Early symptoms of kidney stones won’t occur until the stones move within your kidney or pass into the ureter (the tube connecting the kidney and bladder).3 You may feel intense pain when kidney stones pass through your urinary tract.
Kidney stone pain is often located on one side of the back or on the lower abdomen.4 However, discomfort may vary either in location or degree, especially when the stone/s move through the urinary tract. These are the common signs of kidney stones:5
✓ Severe pain in the side and back and below the ribs
✓ Pain spreading to the lower abdomen and groin
✓ Pain arising in waves and fluctuating in intensity
✓ Pain while urinating
✓ Pink, red, brown or cloudy or foul-smelling urine
✓ Nausea and vomiting
✓ Constant need to urinate
✓ Urinating more than usual, or in just small amounts
✓ Fever and chills (if an infection is present)
You should consult a physician should these indicators appear, but most especially if these severe signs of kidney stones in men and women occur:6
• Severe pain that prevents the patient from sitting still
• Pain accompanied with nausea and vomiting or fever and chills
• Presence of blood in the urine
• Difficulty in passing urine
Tests That Diagnose Kidney Stones
According to the Mayo Clinic, there are four diagnostic methods to help you know and check if you have kidney stones:7
• Blood testing: This examines if the blood contains too much calcium or uric acid. Results help monitor kidney health and can prompt your doctor to check for other medical conditions.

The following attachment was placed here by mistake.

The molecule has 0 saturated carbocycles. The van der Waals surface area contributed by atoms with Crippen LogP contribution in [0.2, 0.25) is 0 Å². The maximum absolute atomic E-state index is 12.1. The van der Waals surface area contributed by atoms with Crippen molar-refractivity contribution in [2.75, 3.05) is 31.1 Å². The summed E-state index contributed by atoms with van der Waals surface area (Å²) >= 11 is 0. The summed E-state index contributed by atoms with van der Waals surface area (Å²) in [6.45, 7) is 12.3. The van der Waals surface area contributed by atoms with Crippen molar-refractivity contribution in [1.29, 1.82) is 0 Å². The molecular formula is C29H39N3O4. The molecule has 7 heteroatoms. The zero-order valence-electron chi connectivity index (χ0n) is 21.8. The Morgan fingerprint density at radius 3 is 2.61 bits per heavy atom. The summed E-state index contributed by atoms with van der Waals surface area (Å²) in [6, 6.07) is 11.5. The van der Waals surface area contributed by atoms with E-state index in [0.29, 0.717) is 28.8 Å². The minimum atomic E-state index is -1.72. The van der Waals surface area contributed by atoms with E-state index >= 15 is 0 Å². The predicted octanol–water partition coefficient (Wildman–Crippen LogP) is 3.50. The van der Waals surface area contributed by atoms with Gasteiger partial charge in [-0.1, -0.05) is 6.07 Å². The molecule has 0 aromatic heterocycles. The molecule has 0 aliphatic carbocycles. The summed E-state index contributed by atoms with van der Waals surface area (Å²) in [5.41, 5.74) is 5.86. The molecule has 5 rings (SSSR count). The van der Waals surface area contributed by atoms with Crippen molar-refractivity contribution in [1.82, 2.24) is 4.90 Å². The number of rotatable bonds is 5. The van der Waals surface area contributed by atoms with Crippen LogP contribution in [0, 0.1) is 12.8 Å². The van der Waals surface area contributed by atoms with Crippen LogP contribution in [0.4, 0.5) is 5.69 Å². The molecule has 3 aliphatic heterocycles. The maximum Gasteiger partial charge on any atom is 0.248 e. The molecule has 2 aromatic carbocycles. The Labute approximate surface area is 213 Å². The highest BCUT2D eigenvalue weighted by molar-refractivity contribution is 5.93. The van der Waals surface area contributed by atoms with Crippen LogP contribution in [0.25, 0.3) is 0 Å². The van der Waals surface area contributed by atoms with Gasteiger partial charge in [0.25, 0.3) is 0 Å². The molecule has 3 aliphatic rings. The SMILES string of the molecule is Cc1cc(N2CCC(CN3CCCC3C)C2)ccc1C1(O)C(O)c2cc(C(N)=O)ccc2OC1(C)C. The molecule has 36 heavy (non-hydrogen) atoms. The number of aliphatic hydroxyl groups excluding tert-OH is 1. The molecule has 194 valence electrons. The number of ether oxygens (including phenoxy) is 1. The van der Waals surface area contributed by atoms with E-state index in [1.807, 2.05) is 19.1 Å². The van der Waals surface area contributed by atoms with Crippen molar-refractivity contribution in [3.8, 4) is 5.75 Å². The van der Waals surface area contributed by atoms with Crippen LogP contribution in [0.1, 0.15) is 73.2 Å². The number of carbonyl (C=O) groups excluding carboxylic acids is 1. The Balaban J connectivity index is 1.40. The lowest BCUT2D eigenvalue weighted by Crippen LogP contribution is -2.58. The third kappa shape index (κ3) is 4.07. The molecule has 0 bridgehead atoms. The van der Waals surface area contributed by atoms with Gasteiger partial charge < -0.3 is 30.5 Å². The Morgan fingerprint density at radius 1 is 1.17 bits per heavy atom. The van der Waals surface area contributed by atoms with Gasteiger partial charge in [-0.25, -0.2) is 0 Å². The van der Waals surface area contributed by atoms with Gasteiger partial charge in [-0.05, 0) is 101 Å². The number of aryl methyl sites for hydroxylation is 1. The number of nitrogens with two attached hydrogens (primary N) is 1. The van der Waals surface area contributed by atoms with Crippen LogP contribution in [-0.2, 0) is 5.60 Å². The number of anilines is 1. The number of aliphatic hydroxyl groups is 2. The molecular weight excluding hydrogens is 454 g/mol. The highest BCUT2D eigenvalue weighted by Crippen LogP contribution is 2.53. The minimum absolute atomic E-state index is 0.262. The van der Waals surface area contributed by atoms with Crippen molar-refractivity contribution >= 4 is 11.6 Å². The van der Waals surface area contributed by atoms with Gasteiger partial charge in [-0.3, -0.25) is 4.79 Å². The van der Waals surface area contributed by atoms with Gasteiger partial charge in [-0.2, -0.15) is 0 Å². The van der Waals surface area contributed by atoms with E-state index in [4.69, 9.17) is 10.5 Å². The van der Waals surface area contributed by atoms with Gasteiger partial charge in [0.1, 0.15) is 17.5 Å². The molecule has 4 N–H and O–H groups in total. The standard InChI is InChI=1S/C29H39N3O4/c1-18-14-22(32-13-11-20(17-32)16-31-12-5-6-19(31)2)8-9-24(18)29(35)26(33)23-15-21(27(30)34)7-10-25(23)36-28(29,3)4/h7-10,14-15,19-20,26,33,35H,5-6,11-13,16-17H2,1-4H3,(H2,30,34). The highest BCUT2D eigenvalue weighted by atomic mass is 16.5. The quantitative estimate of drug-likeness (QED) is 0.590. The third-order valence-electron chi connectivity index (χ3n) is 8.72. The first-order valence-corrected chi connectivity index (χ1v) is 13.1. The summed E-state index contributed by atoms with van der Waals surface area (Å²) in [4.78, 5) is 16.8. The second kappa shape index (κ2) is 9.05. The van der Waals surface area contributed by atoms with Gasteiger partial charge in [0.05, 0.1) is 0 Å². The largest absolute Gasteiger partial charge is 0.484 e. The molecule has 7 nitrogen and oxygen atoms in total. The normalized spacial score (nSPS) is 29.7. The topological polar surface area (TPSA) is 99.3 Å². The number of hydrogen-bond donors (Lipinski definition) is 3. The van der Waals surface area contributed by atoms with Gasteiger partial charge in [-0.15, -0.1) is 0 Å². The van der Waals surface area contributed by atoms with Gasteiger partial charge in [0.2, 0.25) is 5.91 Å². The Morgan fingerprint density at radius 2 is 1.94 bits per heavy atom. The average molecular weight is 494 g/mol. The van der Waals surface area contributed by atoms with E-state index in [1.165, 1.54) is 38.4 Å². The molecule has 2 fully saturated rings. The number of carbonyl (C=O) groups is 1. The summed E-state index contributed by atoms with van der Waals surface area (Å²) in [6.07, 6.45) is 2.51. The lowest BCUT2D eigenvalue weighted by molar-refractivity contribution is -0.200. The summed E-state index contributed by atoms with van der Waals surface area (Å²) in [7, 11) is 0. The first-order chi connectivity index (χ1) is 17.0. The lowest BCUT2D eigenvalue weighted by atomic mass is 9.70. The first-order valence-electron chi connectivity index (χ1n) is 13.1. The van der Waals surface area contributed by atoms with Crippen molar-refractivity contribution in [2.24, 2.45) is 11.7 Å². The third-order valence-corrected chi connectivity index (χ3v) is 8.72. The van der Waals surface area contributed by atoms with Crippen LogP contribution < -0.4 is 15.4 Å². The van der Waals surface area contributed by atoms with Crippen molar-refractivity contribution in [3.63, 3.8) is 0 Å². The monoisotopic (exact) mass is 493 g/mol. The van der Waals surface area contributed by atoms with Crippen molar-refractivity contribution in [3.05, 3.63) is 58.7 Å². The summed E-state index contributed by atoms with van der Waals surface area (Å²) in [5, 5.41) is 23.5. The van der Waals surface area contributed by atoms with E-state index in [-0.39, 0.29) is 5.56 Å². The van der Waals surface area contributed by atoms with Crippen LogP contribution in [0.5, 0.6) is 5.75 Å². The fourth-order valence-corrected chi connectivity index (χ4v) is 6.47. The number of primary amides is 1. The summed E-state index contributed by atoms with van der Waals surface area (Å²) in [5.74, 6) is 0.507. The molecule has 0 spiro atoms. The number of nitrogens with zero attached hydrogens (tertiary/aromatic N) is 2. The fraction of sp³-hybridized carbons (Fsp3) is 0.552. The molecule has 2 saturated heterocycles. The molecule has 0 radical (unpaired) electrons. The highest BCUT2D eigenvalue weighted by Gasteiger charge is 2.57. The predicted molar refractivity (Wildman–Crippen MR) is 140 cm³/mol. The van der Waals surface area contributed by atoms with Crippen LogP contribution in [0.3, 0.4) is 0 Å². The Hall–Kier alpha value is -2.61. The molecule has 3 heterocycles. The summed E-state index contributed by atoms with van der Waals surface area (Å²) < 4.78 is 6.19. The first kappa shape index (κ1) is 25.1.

• Urine testing: A 24-hour urine collection test will determine if you’re releasing too many stone-forming minerals or too little stone-preventing substances. A physician may request the patient do two urine collections in two days.
• Imaging: Imaging tests to check kidney stones that may be lodged in the urinary tract are:
◦ Abdominal X-rays (although these can miss small kidney stones)
◦ High-speed or dual energy computerized tomography (CT)
◦ Non-invasive test
◦ Intravenous urography wherein dye is injected into an arm vein, and as the dye moves through the kidneys and bladder, X-rays (intravenous pyelogram) or CT images (CT urogram) might be produced
• Analysis of passed stones: Patients will urinate through a strainer to catch kidney stones. The stones will be analyzed in a laboratory to determine their composition, and the results will help determine the cause of these stones and make treatment protocols.